Sorcery and well-being: bodily transformation at Beckeranta

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Abstract

This paper examines bodily transformation and well-being within the context of a millenarian movement that emerged during the 1840s in the area surrounding Mount Roraima at the periphery of Brazil, Guyana (British Guiana at the time), and Venezuela. The site of this movement was Beckeranta – meaning ‘Land of the Whites’ – where up to 400 Amerindians were reportedly killed in a quest that is described in its sole historical account as centred around a goal of bodily transforma- tion into white people. In examining this movement, the paper engages with longstanding debates in medical anthropology concerning the body, as well as conversations among Amazonianists concerning the social formation of bodies, and examines sorcery and shamanism as practices that go ‘beyond the body’. Notions of bodily transformation in Amazonia, which are often activated by strong emotions, facilitate conceptual expansions of the body in medical anthropology. The paper suggests that bodily transformations tied to sorcery and shamanism are in some contexts, such as at Beckeranta, associated with desires for well-being.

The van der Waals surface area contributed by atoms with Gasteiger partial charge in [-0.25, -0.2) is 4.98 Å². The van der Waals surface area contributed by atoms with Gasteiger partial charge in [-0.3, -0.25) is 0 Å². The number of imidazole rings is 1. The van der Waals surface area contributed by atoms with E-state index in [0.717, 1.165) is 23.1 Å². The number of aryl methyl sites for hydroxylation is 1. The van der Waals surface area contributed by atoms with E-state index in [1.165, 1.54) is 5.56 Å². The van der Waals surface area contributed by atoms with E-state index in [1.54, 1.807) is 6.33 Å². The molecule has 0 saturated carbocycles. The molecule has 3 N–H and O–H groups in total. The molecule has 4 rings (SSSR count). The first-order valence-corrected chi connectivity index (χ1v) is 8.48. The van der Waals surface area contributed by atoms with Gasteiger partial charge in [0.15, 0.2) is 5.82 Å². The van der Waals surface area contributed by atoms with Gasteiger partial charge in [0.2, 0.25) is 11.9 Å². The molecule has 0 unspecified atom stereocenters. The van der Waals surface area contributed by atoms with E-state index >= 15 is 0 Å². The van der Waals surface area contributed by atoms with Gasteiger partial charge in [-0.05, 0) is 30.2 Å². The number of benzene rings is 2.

Original languageEnglish
Pages (from-to)78-93
Number of pages16
JournalAnthropology & Medicine
Volume28
Issue number1
DOIs
Publication statusPublished - 14 Jan 2021

Keywords

  • Well-being
  • Bodily transformation
  • Sorcery
  • Shamanism
  • Millenarianism
  • Guyana

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